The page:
31 Days of Medieval Manuscripts (2015) · Medieval Art and Architecture

Non-European Medieval – Day Nineteen of Medieval Manuscripts

Bodhisattva Avalokitesvara Expounding the Dharma to a Devotee: Folio from a Ashtasahasrika Prajnaparamita Manuscript by the Mahavihara Master, early 12th century, Bengal, eastern India or Bangladesh. Metropolitan Museum of Art. Photo from metmuseum.org.

Those of you who follow my Gargoyle of the Day feature should be well aware by now that I’m a big fan of finding elements we typically associate with the art of the European Middle Ages in non-European settings. Well, what is true about my love of non-European gargoyles also holds true in the world of illuminated manuscripts. Neither anthropomorphic drainspouts nor decorated books are unique to the European Middle Ages, but in both cases, that is the context in which most of us tend to be familiar with them. That’s why I greatly enjoy the opportunity to explore their usage in other cultures and time periods. Here are a series of illuminated or illustrated manuscripts from elsewhere in the world, all roughly contemporary with the European works we’ve looked at thus far this month.

Section from a Qur’an Manuscript, Baghdad, A.D. 1192-3. Metropolitan Museum of Art. Photo from metmuseum.org.

Above is a selection from an early 12th-century Qur’an. Since Islamic sacred art contains no figural representation, decoration is primarily abstract and can involve the writing itself. This beautiful Arabic script is truly fascinating to the eye, and the gilt certainly doesn’t hurt, either.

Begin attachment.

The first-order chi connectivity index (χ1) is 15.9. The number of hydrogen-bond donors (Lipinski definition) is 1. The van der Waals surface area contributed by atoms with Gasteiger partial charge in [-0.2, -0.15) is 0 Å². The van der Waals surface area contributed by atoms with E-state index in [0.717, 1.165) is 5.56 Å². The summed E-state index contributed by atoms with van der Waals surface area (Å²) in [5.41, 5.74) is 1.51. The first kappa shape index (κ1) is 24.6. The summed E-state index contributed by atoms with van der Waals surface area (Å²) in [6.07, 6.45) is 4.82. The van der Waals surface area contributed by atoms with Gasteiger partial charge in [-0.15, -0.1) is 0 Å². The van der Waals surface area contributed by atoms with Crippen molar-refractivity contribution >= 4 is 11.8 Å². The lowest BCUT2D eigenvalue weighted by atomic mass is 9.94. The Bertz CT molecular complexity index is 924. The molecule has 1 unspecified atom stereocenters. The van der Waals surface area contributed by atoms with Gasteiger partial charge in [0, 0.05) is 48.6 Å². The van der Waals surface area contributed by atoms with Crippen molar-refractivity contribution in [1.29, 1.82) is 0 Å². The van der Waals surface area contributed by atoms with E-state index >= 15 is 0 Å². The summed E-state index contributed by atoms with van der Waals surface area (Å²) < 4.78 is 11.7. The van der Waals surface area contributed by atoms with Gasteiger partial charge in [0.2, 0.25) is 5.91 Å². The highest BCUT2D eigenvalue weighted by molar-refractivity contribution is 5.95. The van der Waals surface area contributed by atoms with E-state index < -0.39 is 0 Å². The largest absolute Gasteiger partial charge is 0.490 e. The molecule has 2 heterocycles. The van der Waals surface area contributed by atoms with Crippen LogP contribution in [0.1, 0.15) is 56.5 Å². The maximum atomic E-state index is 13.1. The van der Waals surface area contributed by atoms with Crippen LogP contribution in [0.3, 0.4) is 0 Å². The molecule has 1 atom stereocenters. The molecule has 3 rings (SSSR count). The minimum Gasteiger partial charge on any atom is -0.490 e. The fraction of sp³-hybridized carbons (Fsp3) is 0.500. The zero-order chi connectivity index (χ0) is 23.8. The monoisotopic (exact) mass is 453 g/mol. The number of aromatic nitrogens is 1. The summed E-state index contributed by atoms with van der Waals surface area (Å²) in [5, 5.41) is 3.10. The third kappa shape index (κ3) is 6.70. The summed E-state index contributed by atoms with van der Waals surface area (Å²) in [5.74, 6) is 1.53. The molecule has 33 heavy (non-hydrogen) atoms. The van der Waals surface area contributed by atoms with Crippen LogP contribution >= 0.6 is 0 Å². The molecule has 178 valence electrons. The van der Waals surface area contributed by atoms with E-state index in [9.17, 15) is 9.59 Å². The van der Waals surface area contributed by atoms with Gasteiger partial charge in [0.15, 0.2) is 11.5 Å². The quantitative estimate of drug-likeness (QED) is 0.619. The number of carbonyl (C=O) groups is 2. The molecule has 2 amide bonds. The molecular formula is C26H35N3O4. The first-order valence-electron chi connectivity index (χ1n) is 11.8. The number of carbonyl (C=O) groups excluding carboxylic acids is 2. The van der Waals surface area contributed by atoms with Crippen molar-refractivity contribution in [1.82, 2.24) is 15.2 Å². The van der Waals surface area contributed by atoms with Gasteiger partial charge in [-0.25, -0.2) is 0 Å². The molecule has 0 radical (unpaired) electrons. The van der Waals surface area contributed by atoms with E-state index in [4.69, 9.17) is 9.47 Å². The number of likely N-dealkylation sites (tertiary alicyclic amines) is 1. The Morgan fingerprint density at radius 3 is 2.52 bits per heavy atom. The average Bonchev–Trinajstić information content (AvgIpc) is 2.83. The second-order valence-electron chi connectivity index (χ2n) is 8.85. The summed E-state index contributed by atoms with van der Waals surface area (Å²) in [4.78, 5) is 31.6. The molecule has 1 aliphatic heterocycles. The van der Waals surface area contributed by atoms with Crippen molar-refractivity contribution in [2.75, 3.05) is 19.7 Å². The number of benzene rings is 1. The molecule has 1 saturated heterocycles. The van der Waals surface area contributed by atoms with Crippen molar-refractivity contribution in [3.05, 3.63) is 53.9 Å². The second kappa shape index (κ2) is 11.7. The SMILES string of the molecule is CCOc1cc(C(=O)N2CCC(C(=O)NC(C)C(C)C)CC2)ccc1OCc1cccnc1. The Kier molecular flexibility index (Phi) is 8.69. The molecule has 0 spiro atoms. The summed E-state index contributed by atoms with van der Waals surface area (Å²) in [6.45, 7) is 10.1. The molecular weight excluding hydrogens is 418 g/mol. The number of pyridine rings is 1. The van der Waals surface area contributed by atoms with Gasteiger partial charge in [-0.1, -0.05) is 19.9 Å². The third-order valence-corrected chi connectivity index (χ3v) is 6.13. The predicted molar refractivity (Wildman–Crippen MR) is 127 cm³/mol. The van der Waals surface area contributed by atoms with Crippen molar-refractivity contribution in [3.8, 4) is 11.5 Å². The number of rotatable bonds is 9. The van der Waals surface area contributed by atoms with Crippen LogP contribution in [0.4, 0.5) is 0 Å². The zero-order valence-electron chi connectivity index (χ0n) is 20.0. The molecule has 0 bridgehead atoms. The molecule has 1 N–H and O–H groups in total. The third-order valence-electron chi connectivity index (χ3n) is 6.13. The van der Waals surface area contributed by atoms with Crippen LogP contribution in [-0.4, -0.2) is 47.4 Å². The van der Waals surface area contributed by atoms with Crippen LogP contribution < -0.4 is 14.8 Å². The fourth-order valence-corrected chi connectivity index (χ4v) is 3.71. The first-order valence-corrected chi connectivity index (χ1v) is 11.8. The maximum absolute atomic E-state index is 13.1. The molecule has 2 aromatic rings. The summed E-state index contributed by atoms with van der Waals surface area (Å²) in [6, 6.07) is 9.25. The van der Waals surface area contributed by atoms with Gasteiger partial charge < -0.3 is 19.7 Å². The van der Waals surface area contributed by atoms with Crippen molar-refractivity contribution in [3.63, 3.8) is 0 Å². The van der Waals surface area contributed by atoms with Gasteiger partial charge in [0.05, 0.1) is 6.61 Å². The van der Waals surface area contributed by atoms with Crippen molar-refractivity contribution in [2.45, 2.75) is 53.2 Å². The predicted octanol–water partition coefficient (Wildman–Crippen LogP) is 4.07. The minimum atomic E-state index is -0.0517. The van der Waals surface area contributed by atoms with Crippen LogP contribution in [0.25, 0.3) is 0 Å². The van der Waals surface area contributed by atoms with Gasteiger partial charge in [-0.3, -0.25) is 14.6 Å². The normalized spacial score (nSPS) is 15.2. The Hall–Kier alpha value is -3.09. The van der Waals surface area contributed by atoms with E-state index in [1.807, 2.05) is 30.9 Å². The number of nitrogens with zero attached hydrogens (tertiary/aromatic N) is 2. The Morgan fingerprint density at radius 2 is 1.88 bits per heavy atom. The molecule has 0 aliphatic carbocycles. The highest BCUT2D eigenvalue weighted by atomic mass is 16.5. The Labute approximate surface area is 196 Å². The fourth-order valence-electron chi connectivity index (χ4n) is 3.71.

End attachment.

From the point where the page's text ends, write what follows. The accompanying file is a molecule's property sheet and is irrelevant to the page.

Illuminated Gospel, late 14th–early 15th c., Ethiopia, Amhara region. Metropolitan Museum of Art. Photo from metmuseum.org

Above is an illuminated gospel book made in Ethiopia. It can be fascinating to see how Christian manuscripts produced outside of Europe is simultaneously similar and different to what we’ve seen from British, French, and German artists.

“Design for the Water Clock of the Peacocks”, Folio from a Book of the Knowledge of Ingenious Mechanical Devices by al-Jazari. Badi al-Zaman ibn al-Razzaz al-Jazari (1136–1206), A.D. 1315, Syria. Metropolitan Museum of Art. Photo from metmuseum.org.

Above is an illustration from a Syrian scientific or engineering book. I love how the peacocks are depicted. They are simple yet easily-recognizable and full of personality. The illustration at the very top of the post is from an Indian Buddhist manuscript. Its vibrant colors are so compelling.

Advertisements

2 thoughts on “Non-European Medieval – Day Nineteen of Medieval Manuscripts

Leave a Reply

Fill in your details below or click an icon to log in:

WordPress.com Logo

You are commenting using your WordPress.com account. Log Out / Change )

Twitter picture

You are commenting using your Twitter account. Log Out / Change )

Facebook photo

You are commenting using your Facebook account. Log Out / Change )

Google+ photo

You are commenting using your Google+ account. Log Out / Change )

Connecting to %s